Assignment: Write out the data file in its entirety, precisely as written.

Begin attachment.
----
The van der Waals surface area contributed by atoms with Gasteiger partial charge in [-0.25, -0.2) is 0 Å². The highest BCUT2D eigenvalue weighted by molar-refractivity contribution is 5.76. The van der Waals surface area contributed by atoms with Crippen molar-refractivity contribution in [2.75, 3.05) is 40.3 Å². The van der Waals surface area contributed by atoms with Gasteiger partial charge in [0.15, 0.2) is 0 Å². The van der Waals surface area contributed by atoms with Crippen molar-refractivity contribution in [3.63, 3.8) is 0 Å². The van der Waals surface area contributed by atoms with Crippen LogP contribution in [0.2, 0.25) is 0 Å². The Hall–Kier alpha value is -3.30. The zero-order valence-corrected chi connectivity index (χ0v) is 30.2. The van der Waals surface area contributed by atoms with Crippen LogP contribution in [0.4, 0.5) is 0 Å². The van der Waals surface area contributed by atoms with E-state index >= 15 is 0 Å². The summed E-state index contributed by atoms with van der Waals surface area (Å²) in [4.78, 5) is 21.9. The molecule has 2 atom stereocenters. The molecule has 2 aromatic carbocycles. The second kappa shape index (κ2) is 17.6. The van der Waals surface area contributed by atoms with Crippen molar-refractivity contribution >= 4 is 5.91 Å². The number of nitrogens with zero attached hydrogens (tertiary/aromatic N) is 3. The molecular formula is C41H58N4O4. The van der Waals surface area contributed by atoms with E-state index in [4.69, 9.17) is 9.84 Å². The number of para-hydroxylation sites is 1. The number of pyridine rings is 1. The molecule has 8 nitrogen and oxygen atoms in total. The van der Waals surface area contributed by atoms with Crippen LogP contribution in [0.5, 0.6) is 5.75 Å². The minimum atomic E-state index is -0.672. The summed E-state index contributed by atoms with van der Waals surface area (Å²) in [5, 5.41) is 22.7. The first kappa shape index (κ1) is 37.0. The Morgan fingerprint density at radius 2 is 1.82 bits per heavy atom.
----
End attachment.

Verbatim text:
The van der Waals surface area contributed by atoms with Gasteiger partial charge in [-0.25, -0.2) is 0 Å². The highest BCUT2D eigenvalue weighted by molar-refractivity contribution is 5.76. The van der Waals surface area contributed by atoms with Crippen molar-refractivity contribution in [2.75, 3.05) is 40.3 Å². The van der Waals surface area contributed by atoms with Gasteiger partial charge in [0.15, 0.2) is 0 Å². The van der Waals surface area contributed by atoms with Crippen molar-refractivity contribution in [3.63, 3.8) is 0 Å². The van der Waals surface area contributed by atoms with Crippen LogP contribution in [0.2, 0.25) is 0 Å². The Hall–Kier alpha value is -3.30. The zero-order valence-corrected chi connectivity index (χ0v) is 30.2. The van der Waals surface area contributed by atoms with Crippen LogP contribution in [0.4, 0.5) is 0 Å². The van der Waals surface area contributed by atoms with E-state index >= 15 is 0 Å². The summed E-state index contributed by atoms with van der Waals surface area (Å²) in [4.78, 5) is 21.9. The molecule has 2 atom stereocenters. The molecule has 2 aromatic carbocycles. The second kappa shape index (κ2) is 17.6. The van der Waals surface area contributed by atoms with Crippen molar-refractivity contribution >= 4 is 5.91 Å². The number of nitrogens with zero attached hydrogens (tertiary/aromatic N) is 3. The molecular formula is C41H58N4O4. The van der Waals surface area contributed by atoms with E-state index in [4.69, 9.17) is 9.84 Å². The number of para-hydroxylation sites is 1. The number of pyridine rings is 1. The molecule has 8 nitrogen and oxygen atoms in total. The van der Waals surface area contributed by atoms with Crippen LogP contribution in [0.5, 0.6) is 5.75 Å². The minimum atomic E-state index is -0.672. The summed E-state index contributed by atoms with van der Waals surface area (Å²) in [5, 5.41) is 22.7. The first kappa shape index (κ1) is 37.0. The Morgan fingerprint density at radius 2 is 1.82 bits per heavy atom.